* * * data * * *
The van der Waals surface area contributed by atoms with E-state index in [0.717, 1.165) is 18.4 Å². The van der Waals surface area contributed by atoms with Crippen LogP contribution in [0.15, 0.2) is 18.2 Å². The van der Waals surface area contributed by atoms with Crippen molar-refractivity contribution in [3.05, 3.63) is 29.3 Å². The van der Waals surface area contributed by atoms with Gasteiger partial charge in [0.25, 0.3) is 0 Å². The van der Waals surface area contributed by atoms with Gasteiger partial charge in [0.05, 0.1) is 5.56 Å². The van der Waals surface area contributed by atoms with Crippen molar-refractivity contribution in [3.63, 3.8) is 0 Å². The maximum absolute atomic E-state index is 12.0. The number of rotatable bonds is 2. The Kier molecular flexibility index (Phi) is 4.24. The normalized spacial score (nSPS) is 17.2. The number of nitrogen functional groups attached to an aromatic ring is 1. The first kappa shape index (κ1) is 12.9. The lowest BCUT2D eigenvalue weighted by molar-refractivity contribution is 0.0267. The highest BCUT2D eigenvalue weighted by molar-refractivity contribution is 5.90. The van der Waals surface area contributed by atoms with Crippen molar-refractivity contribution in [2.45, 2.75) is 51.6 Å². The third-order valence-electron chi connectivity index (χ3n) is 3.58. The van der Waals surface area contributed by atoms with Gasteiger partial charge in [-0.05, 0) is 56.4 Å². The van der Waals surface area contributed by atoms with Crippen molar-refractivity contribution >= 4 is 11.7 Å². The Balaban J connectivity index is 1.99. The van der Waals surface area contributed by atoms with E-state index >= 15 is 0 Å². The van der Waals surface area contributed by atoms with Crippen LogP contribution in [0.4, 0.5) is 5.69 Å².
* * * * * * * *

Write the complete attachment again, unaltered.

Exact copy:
The van der Waals surface area contributed by atoms with E-state index in [0.717, 1.165) is 18.4 Å². The van der Waals surface area contributed by atoms with Crippen LogP contribution in [0.15, 0.2) is 18.2 Å². The van der Waals surface area contributed by atoms with Crippen molar-refractivity contribution in [3.05, 3.63) is 29.3 Å². The van der Waals surface area contributed by atoms with Gasteiger partial charge in [0.25, 0.3) is 0 Å². The van der Waals surface area contributed by atoms with Gasteiger partial charge in [0.05, 0.1) is 5.56 Å². The van der Waals surface area contributed by atoms with Crippen molar-refractivity contribution in [3.63, 3.8) is 0 Å². The maximum absolute atomic E-state index is 12.0. The number of rotatable bonds is 2. The Kier molecular flexibility index (Phi) is 4.24. The normalized spacial score (nSPS) is 17.2. The number of nitrogen functional groups attached to an aromatic ring is 1. The first kappa shape index (κ1) is 12.9. The lowest BCUT2D eigenvalue weighted by molar-refractivity contribution is 0.0267. The highest BCUT2D eigenvalue weighted by molar-refractivity contribution is 5.90. The van der Waals surface area contributed by atoms with Crippen molar-refractivity contribution in [2.45, 2.75) is 51.6 Å². The third-order valence-electron chi connectivity index (χ3n) is 3.58. The van der Waals surface area contributed by atoms with Gasteiger partial charge in [-0.05, 0) is 56.4 Å². The van der Waals surface area contributed by atoms with Crippen molar-refractivity contribution >= 4 is 11.7 Å². The Balaban J connectivity index is 1.99. The van der Waals surface area contributed by atoms with E-state index >= 15 is 0 Å². The van der Waals surface area contributed by atoms with Crippen LogP contribution in [0.4, 0.5) is 5.69 Å².